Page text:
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  • 'Sorry' to man accused of sex abuse
  • By Bettina Arndt
  • Sydney Morning Herald
  • 15/04/2000 Make a Comment
  • Contributed by: admin ( 15 articles in 2001 )
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Thirteen years after accusing a solicitor of sexually abusing his three children, the Department of Community Services has expressed its regret for the damage it caused to the man and his family.

Katoomba lawyer Mr Hal Ginges lost custody of his children and had no contact with them for more than five years as a result of the abuse allegations.

Now the department has admitted in court that its investigation was incomplete and unprofessional and that the conclusions reached by its officers were "not soundly based".

On Monday, the District Court in Sydney awarded a verdict in favour of Mr Ginges, who had sued the NSW Government for compensation for injury suffered as a result of the botched investigation. It is believed the department has paid him damages.

Mr Ginges says he was only able to pursue his claim because his children came back to him.

"Without them I wouldn't have been able to prove the whole thing was nonsense," he told the Herald.

It is the first time the NSW Government has made such an acknowledgment. A South Australian man once received an ex-gratia payment from the State Government for damages resulting from an incompetent investigation leading to sexual abuse allegations.

The allegations against Mr Ginges arose as a result of a notification in March 1987 to the Katoomba office of the then Department of Youth and Community services, now DOCS. The three children, Kieran, then aged 10, and his two sisters aged 8 and 4 had already been subjected to a sexual abuse investigation five weeks earlier when they were taken to Westmead Hospital by their mother, Ms Anne Morris, and her partner, Ms Leslye Chenery.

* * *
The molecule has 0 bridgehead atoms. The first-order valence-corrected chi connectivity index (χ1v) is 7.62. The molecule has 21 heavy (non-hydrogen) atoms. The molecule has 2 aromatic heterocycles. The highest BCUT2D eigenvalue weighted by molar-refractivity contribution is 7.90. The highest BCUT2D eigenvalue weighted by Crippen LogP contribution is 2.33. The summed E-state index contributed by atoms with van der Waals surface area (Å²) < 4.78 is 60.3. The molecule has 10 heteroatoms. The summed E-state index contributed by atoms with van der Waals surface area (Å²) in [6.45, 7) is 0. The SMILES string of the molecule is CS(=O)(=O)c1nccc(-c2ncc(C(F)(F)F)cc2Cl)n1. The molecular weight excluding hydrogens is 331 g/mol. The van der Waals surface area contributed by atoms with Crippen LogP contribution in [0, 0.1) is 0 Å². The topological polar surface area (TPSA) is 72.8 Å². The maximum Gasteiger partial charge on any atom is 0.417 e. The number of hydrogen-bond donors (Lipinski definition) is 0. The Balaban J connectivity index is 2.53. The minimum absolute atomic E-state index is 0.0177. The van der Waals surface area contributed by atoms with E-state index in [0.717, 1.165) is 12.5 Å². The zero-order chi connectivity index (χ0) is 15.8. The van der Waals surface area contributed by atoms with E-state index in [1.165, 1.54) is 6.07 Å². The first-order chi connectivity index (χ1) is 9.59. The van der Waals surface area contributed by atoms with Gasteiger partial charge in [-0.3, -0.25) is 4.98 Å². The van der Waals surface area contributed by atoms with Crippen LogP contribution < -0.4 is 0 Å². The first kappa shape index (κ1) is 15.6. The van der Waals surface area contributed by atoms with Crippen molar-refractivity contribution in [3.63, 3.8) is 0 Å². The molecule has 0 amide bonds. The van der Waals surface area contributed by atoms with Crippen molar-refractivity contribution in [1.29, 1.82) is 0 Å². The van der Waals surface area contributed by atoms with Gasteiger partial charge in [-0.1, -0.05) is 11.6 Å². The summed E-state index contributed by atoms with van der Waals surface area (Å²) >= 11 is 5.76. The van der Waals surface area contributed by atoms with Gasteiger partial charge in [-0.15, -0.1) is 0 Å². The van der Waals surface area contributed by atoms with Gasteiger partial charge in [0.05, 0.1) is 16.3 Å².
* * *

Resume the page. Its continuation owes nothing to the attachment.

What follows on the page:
All three children declared no abuse had taken place, according to a Westmead Sexual Assault Centre social worker's report.

Kieran, now a 23-year-old arts-law student, told the Herald: "I couldn't work out what was the point of all this, but I was adamant in saying nothing had happened to me."The Westmead social workers found no evidence of abuse.

By the time of the department's investigation, Ms Morris had left the children with their father, who had long been their primary carer, to move in with Ms Chenery.

The investigation by department district officers Ms Christine Waterer and Mr Les Cormack described by the department as "brief and urgent" involved a four-hour interview with the two girls.

A leading Sydney child psychiatrist, Dr Brent Waters, reviewed the DOCS files to provide expert evidence for the District Court proceedings. His report described the investigation as "extremely coercive" and unprofessional.

Dr Waters strongly criticised the interviews for containing leading questions and failing to acknowledge the children's emphatic denials that any sexual activity had taken place.